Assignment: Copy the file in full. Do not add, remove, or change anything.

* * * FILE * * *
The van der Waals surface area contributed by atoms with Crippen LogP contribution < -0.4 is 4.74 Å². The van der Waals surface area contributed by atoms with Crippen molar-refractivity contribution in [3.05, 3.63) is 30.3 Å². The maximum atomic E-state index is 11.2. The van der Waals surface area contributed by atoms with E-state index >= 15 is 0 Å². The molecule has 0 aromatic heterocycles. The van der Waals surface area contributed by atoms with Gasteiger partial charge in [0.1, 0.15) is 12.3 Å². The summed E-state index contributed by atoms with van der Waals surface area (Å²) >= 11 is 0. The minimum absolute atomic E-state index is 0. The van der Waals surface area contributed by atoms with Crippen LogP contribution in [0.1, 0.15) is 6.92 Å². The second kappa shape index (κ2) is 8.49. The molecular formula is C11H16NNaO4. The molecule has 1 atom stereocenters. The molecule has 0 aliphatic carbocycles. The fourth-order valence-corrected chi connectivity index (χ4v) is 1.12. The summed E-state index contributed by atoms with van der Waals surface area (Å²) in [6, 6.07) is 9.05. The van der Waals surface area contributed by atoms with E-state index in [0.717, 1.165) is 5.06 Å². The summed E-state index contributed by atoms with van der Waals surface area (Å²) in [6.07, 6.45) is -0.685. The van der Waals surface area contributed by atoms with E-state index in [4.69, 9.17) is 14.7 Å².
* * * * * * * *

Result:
The van der Waals surface area contributed by atoms with Crippen LogP contribution < -0.4 is 4.74 Å². The van der Waals surface area contributed by atoms with Crippen molar-refractivity contribution in [3.05, 3.63) is 30.3 Å². The maximum atomic E-state index is 11.2. The van der Waals surface area contributed by atoms with E-state index >= 15 is 0 Å². The molecule has 0 aromatic heterocycles. The van der Waals surface area contributed by atoms with Gasteiger partial charge in [0.1, 0.15) is 12.3 Å². The summed E-state index contributed by atoms with van der Waals surface area (Å²) >= 11 is 0. The minimum absolute atomic E-state index is 0. The van der Waals surface area contributed by atoms with Crippen LogP contribution in [0.1, 0.15) is 6.92 Å². The second kappa shape index (κ2) is 8.49. The molecular formula is C11H16NNaO4. The molecule has 1 atom stereocenters. The molecule has 0 aliphatic carbocycles. The fourth-order valence-corrected chi connectivity index (χ4v) is 1.12. The summed E-state index contributed by atoms with van der Waals surface area (Å²) in [6, 6.07) is 9.05. The van der Waals surface area contributed by atoms with E-state index in [0.717, 1.165) is 5.06 Å². The summed E-state index contributed by atoms with van der Waals surface area (Å²) in [6.07, 6.45) is -0.685. The van der Waals surface area contributed by atoms with E-state index in [4.69, 9.17) is 14.7 Å².